The conventional representation of the non-negative reals as infinite decimals is 1-1 for numbers which are not multiples of $10^{-n}$ for some $n$, and 2-1 for numbers which are (for example, $0.2999...=0.3000...$). However, it does preserve order: the lexicographic ordering on infinite decimals exactly matches the conventional ordering of the reals. (Let's talk about $\le$ as the ordering relation in order to get rid of the "2-1 mapping" blemish).

This representation leads to ugly consequences when we want to deploy Cantor's proof that the reals in $[0,1)$ are not countable. Having listed all the infinite decimals, we construct a new one by making its $n$th digit unequal to the $n$th digit of the $n$th decimal in the list, but we have to resort to undignified tricks to ensure that we don't end up with a $...999...$ version of a real number which already exists in its $...000...$ form (or vice versa). For instance, Aigner and Ziegler in their claimed "Book Proof" disallow $...000...$ forms altogether and also, although it's overkill, restrict the digits in the constructed infinite decimal to just 1 and 2 - not only ugly, but also not usable in base 2. Definitely not Book!

To switch to binary, as being more elegant, it is possible to devise a 1-1 mapping between $\{0,1\}^\omega$ and $\mathbb{R}$ (ie. between infinite sequences of binary digits and the reals). But that mapping is not order-preserving: the lexicographical ordering of $\{0,1\}^\omega$ does not match the numerical ordering of $\mathbb{R}$.

My question is therefore: is it the case that you can have either a 1-1 mapping or an order-preserving mapping between infinite decimals and the reals, but not both?

Existence of 1-1 mapping

This is a consequence of the Cantor-Bernstein theorem, for which Aigner & Ziegler give a Book Proof by König: If each of two sets M and N can be mapped invectively into the other, then there is a bijection from M to N.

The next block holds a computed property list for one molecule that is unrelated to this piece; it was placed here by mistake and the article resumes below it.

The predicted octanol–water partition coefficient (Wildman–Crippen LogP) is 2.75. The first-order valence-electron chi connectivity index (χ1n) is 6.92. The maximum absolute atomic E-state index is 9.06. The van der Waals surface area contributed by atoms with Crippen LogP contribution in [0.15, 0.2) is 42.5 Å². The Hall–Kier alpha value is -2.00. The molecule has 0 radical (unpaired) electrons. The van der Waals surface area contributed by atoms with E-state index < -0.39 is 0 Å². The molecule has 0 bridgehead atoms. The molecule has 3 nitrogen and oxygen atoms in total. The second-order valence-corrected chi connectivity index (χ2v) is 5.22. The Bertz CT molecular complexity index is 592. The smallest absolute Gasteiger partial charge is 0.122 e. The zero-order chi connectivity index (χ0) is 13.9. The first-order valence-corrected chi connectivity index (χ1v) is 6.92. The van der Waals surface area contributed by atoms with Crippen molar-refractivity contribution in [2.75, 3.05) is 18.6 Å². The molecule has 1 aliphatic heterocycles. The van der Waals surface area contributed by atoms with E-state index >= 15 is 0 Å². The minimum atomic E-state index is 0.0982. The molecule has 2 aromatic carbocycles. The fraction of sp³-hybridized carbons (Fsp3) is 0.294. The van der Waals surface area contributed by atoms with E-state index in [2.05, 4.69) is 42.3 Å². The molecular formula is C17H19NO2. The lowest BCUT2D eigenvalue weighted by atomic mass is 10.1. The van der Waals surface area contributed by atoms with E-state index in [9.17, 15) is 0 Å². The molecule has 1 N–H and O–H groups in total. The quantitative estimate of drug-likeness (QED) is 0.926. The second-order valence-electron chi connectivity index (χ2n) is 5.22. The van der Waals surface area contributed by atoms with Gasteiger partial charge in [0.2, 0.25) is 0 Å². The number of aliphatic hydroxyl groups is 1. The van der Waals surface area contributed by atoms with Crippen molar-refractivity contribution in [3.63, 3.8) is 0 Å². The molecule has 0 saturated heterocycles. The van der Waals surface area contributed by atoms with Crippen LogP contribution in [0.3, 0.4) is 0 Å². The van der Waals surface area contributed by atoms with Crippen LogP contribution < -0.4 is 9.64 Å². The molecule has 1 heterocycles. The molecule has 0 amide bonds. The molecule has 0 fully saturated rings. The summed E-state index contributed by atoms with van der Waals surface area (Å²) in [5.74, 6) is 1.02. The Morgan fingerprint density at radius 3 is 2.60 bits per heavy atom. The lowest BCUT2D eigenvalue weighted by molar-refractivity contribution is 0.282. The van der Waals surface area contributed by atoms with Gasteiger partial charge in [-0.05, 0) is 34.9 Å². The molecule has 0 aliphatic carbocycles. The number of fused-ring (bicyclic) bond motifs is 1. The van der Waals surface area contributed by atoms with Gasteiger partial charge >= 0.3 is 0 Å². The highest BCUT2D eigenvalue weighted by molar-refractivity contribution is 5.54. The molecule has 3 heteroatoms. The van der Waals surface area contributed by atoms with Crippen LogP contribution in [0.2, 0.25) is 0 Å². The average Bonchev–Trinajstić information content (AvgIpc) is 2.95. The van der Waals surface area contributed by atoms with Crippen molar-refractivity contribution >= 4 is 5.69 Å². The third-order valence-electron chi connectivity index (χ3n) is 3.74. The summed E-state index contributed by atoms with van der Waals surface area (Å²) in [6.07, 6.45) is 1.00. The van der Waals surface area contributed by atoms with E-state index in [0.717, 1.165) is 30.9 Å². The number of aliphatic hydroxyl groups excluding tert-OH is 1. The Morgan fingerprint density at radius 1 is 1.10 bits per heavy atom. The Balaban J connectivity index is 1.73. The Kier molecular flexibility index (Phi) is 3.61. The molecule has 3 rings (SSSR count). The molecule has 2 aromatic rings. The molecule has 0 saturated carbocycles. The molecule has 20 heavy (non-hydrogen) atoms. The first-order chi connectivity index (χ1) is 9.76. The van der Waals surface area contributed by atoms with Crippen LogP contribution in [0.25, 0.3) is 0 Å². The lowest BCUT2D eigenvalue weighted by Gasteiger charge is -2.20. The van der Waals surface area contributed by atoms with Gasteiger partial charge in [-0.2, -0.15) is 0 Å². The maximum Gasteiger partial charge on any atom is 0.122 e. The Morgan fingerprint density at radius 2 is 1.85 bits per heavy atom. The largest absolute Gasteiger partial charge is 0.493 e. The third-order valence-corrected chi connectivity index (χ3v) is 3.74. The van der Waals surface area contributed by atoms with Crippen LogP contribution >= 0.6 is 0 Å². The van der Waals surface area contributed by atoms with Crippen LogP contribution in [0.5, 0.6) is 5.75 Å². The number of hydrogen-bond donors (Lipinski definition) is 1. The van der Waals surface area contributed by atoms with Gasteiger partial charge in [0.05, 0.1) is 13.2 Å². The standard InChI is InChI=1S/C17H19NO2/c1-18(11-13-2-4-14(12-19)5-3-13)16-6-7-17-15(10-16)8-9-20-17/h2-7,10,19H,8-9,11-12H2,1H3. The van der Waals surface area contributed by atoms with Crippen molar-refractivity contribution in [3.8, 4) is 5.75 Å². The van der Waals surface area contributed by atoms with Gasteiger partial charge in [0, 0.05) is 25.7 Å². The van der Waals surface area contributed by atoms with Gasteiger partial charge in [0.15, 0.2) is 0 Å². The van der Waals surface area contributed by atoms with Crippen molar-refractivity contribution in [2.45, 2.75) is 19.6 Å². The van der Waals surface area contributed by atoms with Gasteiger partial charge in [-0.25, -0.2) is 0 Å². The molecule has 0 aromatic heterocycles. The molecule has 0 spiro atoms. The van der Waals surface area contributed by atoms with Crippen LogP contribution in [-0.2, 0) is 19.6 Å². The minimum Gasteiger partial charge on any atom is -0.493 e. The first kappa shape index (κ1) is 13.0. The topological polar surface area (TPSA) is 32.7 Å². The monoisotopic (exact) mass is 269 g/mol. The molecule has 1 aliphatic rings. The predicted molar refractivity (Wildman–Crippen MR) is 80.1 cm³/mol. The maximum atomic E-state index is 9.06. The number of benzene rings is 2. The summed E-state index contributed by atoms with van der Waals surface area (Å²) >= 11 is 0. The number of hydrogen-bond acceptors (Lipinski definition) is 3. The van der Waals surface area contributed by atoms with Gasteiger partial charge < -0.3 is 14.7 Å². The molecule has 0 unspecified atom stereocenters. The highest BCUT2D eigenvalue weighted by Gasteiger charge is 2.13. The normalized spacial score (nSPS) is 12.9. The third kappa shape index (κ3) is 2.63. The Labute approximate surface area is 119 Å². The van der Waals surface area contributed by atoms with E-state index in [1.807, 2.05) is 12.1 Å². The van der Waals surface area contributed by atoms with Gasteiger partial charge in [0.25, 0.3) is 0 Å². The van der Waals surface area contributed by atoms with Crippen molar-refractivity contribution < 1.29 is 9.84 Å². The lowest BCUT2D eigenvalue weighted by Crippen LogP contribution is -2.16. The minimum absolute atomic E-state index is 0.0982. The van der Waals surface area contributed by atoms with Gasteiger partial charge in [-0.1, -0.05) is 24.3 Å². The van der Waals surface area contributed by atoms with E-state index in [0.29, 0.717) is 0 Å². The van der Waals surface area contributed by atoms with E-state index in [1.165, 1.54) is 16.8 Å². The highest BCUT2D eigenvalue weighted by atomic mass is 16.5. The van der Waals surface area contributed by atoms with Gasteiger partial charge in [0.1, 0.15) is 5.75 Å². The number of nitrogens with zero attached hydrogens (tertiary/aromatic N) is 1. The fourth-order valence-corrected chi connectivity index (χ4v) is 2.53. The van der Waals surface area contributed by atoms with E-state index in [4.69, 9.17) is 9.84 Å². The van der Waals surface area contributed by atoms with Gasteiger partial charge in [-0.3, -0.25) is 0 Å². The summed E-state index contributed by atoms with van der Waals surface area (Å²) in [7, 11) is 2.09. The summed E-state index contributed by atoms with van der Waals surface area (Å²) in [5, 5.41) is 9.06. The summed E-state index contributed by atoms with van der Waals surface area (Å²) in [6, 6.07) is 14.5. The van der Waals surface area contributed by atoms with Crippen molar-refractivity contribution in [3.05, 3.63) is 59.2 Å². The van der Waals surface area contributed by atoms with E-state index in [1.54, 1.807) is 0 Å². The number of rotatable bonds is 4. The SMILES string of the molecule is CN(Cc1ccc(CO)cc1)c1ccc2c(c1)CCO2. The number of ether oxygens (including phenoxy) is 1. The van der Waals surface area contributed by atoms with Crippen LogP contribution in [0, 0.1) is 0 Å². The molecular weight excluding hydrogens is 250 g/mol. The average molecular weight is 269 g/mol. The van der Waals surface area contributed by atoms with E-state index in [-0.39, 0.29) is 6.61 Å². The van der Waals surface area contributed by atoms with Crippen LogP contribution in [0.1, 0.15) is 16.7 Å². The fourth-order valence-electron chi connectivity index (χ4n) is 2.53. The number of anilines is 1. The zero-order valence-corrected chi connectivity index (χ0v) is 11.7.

In this case:

  • An injective mapping from $\{0,1\}^\omega$ to the reals in $[0,1)$: given $\{a_i\}$, the corresponding real number is $\sum{2^{-2a_i}}$ - or, if you prefer, "$0.abcdef...$" is mapped onto the binary decimal $0.0a0b0c0d0e0f...$ - or, if you prefer, the binary decimal is simply interpreted as a base-4 one. However you look at it, the real numbers corresponding to the infinite decimals are all distinct, so this is an injection.

  • An injective mapping from the reals in $[0,1)$ to $\{0,1\}^\omega$: the ordinary decimal expansion (to base 2), choosing the "$...000...$" representation if the real number in question is a multiple of $2^{-n}$ for some $n$.

Given the injections each way, a bijection exists and can be constructed by following the steps in König's proof, but it is not order-preserving: hence my question.

  • $\begingroup$ I'm confused by the 1-1 terminology. Do you want an injective or a bijective map? $\endgroup$ Jun 7, 2016 at 16:09
  • $\begingroup$ Oh, and while I know $\{0,1\}^\omega$, how exactly do your "infinite decimals" look like, and how are they ordered? Think about 007.3333... or -0.000... $\endgroup$ Jun 7, 2016 at 16:19

1 Answer 1


Yes, this is correct. There is no infinite decimal between the infinite decimals $0.\overline9$ and $1.\overline0$; they follow each other in the lexicographic ordering of the infinite decimals; whereas between any two real numbers there are further real numbers. Thus no bijection between the infinite decimals and the reals can respect their orders.

Put another way, an order-preserving bijection between the two sets would be an isomorphism between their ordinal structures, but their ordinal structures aren't isomorphic.

  • $\begingroup$ So we don't need the details I asked for, great! $\endgroup$ Jun 7, 2016 at 16:22

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